by Peter Holtmann
How many standards do you really know well? I mean inside out and back to front. Now, how many standards are you being asked to audit? This is either in a single audit or across the scope of offerings to a client.
If your answer were the same to both questions, I would rate you a hardcore, consummate professional auditor. Kudos to you! If the answers don’t match, then I would say this is a perfectly normal situation.
More new standards are being introduced into the workplace. This is good for world trade, for business, and for industry. This is worrying for the auditor and the registrar: Just how are they to keep up?
I see auditors routinely being asked to cover content for multiple standards during a single audit. This may be because they are auditing private standards as an inclusion to core programs, they are trying to broach multiple standards as part of a process-based audit, or they think they are adding value.
I’m not sure that this approach is adding value to the act of auditing. I hear the anecdotal evidence of “cut and paste” reporting to cover the needs and to reduce the amount of hours spent on a job. I hear of auditor burnout as auditors try to be competent across all programs and give ever more audit dollars/hours to the client.
I’m also not sure that clients are getting value from this approach. They may be trying to achieve compliance for reasons that do not align with business outcomes. For example, complying with 15 different food safety standards (yes, there are this many and more!) to try and capture the largest number of retailers is not an example of good business outcomes.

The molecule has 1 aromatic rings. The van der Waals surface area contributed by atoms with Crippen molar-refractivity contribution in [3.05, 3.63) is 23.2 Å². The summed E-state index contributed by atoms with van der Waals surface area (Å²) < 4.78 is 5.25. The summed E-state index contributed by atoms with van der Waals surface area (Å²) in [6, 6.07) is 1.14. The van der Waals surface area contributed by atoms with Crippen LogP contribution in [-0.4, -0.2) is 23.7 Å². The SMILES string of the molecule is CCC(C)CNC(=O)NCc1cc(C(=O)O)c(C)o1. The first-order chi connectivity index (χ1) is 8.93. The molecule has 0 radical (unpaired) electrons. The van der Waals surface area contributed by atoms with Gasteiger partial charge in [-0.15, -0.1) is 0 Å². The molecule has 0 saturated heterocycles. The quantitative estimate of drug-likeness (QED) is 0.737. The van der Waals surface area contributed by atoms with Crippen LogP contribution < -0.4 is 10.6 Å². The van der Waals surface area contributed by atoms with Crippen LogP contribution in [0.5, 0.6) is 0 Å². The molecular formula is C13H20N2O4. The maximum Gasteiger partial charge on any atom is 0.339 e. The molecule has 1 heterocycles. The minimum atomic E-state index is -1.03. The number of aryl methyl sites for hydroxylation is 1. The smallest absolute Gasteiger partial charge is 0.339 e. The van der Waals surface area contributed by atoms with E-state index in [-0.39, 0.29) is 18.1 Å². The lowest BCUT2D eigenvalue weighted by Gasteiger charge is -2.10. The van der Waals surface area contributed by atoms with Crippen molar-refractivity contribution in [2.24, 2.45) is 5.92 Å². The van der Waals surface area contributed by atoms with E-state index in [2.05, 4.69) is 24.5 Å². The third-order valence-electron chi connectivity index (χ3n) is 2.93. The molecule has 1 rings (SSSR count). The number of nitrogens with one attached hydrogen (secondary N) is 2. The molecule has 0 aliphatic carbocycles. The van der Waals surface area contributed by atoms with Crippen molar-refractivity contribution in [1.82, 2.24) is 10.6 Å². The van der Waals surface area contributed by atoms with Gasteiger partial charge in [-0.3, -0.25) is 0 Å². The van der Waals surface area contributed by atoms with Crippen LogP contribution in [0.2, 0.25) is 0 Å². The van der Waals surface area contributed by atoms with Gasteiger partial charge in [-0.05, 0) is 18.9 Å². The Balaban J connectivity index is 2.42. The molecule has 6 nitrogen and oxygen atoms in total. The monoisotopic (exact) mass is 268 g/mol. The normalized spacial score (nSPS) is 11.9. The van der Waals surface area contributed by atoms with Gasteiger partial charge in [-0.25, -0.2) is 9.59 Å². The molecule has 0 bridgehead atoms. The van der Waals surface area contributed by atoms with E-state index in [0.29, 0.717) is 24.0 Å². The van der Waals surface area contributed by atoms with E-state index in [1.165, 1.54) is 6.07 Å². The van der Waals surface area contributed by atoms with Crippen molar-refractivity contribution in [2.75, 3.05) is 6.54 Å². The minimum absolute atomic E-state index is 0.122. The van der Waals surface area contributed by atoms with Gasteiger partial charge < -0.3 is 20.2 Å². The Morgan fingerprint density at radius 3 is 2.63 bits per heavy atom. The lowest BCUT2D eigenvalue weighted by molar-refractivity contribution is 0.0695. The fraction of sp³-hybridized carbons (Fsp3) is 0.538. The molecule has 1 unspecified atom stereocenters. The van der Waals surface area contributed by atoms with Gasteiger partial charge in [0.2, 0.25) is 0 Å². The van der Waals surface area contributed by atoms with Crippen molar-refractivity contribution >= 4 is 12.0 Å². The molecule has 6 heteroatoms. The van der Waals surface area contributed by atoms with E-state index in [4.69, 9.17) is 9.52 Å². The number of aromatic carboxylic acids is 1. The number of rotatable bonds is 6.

The logical approach in this process would be to manage risk with the client. The term “risk management” appears in many standards these days. The auditor must now be prepared to perform a risk assessment before and during an audit. So what role does this play in assisting the customer through selection and use of emergent standards? Should the auditor be doing this? Yes: Assessing risk means assessing what risks are involved in undertaking a process of risk management that includes correct selection of standards.
When confronted with a client’s system, a common process is to identify what practices are being performed on site. This establishes process-based auditing flow. So when undertaking this, seek out how a particular standard or series of standards can address the risk.
If a single standard can cover the range of identified risks, that single standard should be sufficient. Most standards have enough elasticity to permit prevention or control to key processes experienced on site.
Where multiple standards are selected, determine how they relate to one another. How much overlap is there, does the suite address all risks, is there another approach, or do all risks even need to be controlled by a standard?
When standards are already implemented, or if it is a mature system, determine the value the standard is bringing to the business outcomes. Ask yourself if the standard has served its purpose and whether it should still be utilized.